— Mary Ann Goderstad, Daleville
I was the director of a large early childhood program in suburban Indianapolis. It was a beautiful day of sunshine and blue sky when parents and children were arriving. One mother stuck her head in my office and said, “Turn on the news. Something terrible is happening.” We crowded around a TV watching that terrible event. (Fortunately, we had team teaching so the young children were not left without teachers!) One of my young teachers cried out “My dad is in the Pentagon” and became hysterical. Others rushed to comfort her and eventually drove her home. (Later her father called her and was OK). As the reality and the feelings of horror hit me, I began to worry about our children and the impact of this event on them. I NEEDED work to do! I went to my files of articles for parents and located several on the subject of explaining disaster to children, fired up the copier and made copies to send home with each child that day. Mr. Rogers’s articles were a great resource.
Some of my staff wanted us to lock down the school. I vetoed the idea believing that it was necessary we have a normal calm day for the sake of our young children.
Many parents picked up their children early that day.
Some children in our school, when they came the next day, built block buildings and flew toy airplanes into them. Young children process trauma in their own way.
— Chris Landon, Roanoke
I was headed to WVTF where I volunteered once a week to read books and newspaper ads for the blind. When I arrived, someone told me a plane had hit one of the World Trade Center towers. I remember thinking, “Man, how could someone not miss an obstacle like that?” As we stood glued to the television, we watched in horror as another plane hit the second tower. I immediately stepped into another room and called my brother who lived in Brooklyn. His wife answered and told me Clay had walked down to the Promenade, to see what was going on. She said they felt a ‘thump’ and worried their 4 month old had rolled out of his crib. I then called my parents and told them to turn on the news, and told them I’d reached my sister-in-law and they were OK in New York City.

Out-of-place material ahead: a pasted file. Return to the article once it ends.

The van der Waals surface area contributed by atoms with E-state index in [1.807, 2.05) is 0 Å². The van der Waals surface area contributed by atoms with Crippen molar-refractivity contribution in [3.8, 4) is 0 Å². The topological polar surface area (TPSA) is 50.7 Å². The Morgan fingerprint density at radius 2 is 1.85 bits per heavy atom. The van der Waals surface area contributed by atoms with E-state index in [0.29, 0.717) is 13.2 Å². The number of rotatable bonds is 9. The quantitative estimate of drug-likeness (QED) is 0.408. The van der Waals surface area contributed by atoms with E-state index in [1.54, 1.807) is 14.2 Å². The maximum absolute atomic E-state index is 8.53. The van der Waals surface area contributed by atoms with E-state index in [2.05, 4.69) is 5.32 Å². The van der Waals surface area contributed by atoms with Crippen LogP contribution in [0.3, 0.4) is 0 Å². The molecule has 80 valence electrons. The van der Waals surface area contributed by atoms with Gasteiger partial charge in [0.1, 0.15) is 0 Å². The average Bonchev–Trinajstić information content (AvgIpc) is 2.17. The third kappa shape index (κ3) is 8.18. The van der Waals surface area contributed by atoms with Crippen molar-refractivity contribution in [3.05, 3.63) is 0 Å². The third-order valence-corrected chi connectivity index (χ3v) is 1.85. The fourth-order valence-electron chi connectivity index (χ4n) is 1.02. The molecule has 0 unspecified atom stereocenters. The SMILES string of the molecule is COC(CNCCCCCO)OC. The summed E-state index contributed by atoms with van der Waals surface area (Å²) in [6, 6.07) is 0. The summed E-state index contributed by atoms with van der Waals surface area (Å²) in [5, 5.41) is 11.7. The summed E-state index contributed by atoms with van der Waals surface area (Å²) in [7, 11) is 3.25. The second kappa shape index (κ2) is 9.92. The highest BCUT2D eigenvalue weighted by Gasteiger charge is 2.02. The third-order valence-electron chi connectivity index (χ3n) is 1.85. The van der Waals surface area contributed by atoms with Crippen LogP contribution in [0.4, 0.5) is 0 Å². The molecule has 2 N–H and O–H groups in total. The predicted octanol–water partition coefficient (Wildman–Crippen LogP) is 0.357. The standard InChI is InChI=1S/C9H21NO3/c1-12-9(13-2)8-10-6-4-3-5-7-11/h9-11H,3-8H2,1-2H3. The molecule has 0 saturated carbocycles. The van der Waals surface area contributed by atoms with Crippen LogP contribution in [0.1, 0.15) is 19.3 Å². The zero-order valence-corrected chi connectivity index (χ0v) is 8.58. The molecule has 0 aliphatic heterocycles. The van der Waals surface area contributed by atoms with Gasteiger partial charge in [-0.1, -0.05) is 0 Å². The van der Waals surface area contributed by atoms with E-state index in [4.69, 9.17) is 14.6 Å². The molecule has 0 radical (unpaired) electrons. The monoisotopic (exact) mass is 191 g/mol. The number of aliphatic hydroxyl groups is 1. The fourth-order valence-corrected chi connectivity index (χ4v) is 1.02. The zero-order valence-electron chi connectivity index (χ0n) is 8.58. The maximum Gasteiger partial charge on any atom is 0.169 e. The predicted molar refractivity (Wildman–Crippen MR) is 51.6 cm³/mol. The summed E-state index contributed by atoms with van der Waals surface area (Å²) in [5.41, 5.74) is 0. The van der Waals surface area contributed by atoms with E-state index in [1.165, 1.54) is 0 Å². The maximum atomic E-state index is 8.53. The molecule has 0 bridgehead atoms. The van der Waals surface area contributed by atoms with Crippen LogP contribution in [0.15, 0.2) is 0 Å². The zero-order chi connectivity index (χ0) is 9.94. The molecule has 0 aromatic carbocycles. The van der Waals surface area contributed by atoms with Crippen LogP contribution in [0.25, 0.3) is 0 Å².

Honoring my commitment to my volunteer duty, I went in my recording room and worked for 90 minutes. When I came out, the Pentagon had been hit and the fourth plane had crashed in the Pennsylvania field. On the way, I had the radio on and I distinctly recall turning from Brambleton onto Garst Mill Road and hearing the announcer say, “Both towers have now fallen.” I took one hand off the wheel and covered my mouth, my eyes blurring as tears formed. Despite all the unimaginable things that had happened that morning, never in my wildest dreams did I think those towers could collapse.